Making Memories and “Rathers” for Retention

Rather do this to boost your memory and retention when studying

Making Memories and “Rathers” for Retention

No matter how well you have done academically thus far, chances are that your memory has occasionally failed you. Recent surveys revealed that many students waste their time on ineffective methods of learning, rather than using these tried-and-tested methods.


The most common method of learning new terminology is to read the words and their meanings over and over until they stick. Regrettably, studies have shown that it is too passive and most of the material does not leave an impression.

Rather: Space your reading

Passive rereading is possibly the least effective study technique, but it may be inevitable when you feel like you lack a basic understanding of the concepts. By returning to the material at regular intervals - for example, read a chapter, move on to something else, and then re-read it after an hour, a day, or a week – you help to stimulate your memory.

Take it up a notch by questioning your understanding before you return to the material, which helps tune your attention on the bits you do and don’t know and increases your mental engagement.

Underlining and Highlighting

Stabilo, Bic, and co. might not like this advice, but highlighting mindlessly is as useless as passive rereading. While underlining key words and phrases and identifying the most important passages makes sense to help you engage more with the information; marking without insight does not.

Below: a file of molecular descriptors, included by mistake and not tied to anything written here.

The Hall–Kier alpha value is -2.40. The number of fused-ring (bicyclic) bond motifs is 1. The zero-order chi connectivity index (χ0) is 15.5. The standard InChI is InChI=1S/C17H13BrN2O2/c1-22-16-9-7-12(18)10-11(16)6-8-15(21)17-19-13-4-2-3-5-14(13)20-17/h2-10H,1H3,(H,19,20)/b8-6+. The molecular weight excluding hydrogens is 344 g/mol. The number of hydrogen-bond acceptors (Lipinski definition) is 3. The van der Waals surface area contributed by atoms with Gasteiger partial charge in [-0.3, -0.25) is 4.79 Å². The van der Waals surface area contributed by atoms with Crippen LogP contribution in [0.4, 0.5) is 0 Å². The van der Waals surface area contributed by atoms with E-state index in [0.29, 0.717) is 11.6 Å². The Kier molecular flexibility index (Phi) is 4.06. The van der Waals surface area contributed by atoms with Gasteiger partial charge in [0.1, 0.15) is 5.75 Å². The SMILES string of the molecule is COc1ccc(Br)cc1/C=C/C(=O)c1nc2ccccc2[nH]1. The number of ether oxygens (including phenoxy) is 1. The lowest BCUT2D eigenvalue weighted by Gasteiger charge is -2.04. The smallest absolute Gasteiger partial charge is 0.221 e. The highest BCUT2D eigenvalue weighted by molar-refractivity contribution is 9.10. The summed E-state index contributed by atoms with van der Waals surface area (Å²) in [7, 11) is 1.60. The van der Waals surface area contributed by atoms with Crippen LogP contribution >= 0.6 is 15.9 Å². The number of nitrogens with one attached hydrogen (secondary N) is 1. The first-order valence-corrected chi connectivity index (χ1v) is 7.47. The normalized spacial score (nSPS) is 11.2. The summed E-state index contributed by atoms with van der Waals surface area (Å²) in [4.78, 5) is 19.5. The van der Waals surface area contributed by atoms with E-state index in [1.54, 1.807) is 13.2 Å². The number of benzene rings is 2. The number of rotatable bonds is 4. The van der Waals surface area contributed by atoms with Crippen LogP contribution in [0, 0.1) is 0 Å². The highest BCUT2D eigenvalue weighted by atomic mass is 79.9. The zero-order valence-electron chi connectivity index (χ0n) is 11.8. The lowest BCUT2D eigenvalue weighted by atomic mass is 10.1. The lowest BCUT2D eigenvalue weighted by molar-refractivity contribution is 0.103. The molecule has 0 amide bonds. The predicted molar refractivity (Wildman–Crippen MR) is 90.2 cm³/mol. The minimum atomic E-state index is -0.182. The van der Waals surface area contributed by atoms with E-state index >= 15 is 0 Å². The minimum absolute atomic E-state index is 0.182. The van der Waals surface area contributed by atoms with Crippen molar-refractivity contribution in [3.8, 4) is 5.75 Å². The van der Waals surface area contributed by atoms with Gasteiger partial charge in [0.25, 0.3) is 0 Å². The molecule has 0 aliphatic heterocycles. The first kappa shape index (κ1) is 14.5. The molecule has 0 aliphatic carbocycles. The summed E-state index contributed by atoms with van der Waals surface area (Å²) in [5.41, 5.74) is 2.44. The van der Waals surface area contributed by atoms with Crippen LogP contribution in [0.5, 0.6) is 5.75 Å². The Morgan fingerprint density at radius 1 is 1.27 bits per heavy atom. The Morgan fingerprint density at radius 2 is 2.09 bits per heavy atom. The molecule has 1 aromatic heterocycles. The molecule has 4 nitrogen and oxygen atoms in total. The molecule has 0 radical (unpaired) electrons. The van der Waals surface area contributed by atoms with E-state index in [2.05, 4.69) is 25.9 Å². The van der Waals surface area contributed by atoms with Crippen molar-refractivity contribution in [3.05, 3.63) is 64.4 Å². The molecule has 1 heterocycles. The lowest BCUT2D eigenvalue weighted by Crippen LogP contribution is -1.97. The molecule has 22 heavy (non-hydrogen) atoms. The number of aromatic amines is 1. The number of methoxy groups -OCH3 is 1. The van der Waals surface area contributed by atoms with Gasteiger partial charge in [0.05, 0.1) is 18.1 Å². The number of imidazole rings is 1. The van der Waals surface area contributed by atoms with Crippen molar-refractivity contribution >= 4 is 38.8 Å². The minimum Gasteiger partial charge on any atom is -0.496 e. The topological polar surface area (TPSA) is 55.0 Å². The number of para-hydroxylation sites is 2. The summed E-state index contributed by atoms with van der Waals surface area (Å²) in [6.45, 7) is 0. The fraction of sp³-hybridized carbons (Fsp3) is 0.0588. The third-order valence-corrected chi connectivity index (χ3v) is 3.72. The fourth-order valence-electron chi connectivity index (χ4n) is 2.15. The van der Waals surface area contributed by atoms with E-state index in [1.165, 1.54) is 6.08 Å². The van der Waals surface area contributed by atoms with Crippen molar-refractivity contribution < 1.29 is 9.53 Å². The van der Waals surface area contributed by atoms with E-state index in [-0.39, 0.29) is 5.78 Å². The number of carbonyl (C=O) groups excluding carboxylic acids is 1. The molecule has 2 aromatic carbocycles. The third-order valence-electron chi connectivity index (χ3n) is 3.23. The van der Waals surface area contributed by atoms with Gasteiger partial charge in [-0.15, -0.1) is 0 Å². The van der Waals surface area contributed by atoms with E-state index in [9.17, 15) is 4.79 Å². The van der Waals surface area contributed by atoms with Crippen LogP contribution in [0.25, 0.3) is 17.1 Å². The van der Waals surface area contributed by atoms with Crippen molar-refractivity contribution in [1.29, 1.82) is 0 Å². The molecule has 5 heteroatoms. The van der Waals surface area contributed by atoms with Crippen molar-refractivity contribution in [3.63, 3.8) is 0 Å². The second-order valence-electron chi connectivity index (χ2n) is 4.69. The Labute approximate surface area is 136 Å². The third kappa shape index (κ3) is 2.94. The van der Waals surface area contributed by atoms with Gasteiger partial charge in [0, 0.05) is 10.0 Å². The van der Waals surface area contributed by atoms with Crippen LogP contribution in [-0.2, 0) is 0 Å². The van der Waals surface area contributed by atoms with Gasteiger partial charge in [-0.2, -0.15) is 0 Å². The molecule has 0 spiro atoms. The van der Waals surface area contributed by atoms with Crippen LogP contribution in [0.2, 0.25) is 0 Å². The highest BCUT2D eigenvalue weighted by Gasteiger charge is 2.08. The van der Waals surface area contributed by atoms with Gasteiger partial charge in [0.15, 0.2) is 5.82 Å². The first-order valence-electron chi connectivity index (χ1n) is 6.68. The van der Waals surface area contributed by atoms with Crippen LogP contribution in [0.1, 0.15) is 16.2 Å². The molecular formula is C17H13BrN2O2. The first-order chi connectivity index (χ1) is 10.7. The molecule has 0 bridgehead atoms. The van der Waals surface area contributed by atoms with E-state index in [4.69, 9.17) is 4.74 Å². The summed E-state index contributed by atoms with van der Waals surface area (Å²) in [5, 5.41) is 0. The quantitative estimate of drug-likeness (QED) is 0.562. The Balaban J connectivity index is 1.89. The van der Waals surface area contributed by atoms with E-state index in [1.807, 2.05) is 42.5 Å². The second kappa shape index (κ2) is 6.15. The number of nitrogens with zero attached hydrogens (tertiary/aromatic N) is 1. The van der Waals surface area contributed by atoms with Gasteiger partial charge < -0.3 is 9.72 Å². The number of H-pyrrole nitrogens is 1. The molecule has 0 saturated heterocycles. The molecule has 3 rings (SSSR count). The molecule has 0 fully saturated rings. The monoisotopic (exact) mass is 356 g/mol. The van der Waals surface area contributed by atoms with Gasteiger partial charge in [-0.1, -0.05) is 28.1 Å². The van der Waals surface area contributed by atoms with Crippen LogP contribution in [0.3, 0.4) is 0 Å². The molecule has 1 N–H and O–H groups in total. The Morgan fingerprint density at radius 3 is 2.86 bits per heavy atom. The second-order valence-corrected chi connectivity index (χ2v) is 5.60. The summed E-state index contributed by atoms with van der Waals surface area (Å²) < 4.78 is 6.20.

Rather: Be discerning

Start by planning your reasons for highlighting, as described in the video below:

Psychologists have noted that it is best to think more carefully about each point and its relative importance in the overall argument by reading through the text once before re-reading with your highlighters on hand. This fosters active processing that is essential for the formation of stronger memories.

Take Note

Frenzied note-taking is an image often associated with lectures and libraries. But as with underlining and highlighting, thoughtless inclusion of all material can let you down.

Rather: Stick to the brief

Scientific evidence suggests that the fewer words you use to convey an idea in your notes, the more likely you are to remember it afterwards. This is probably because creating summaries and paraphrasing force you to think deeply about the nub of the idea you are trying to express – and that additional effort cements it in your memory. These findings may also explain why it is better to take notes with a pen and paper, rather than using a laptop: writing by hand is slower than typing and forces you to be more concise in what you note down.

Flash Cards

Officially called “retrieval practice” by psychologists, self-testing is a particularly reliable system for learning specific, detailed facts. This method certainly boosts your memory, but beware of its shortfalls.

Rather: Know thyself

Experiments have found that that the more confident people felt about their learning of a fact, the less likely they were to recall it later. This is important to bear in mind when studying with flashcards, as you do not want to ‘drop’ the card before it is cemented in your memory. Instead, it makes more sense to continue testing long after you think you know the word.

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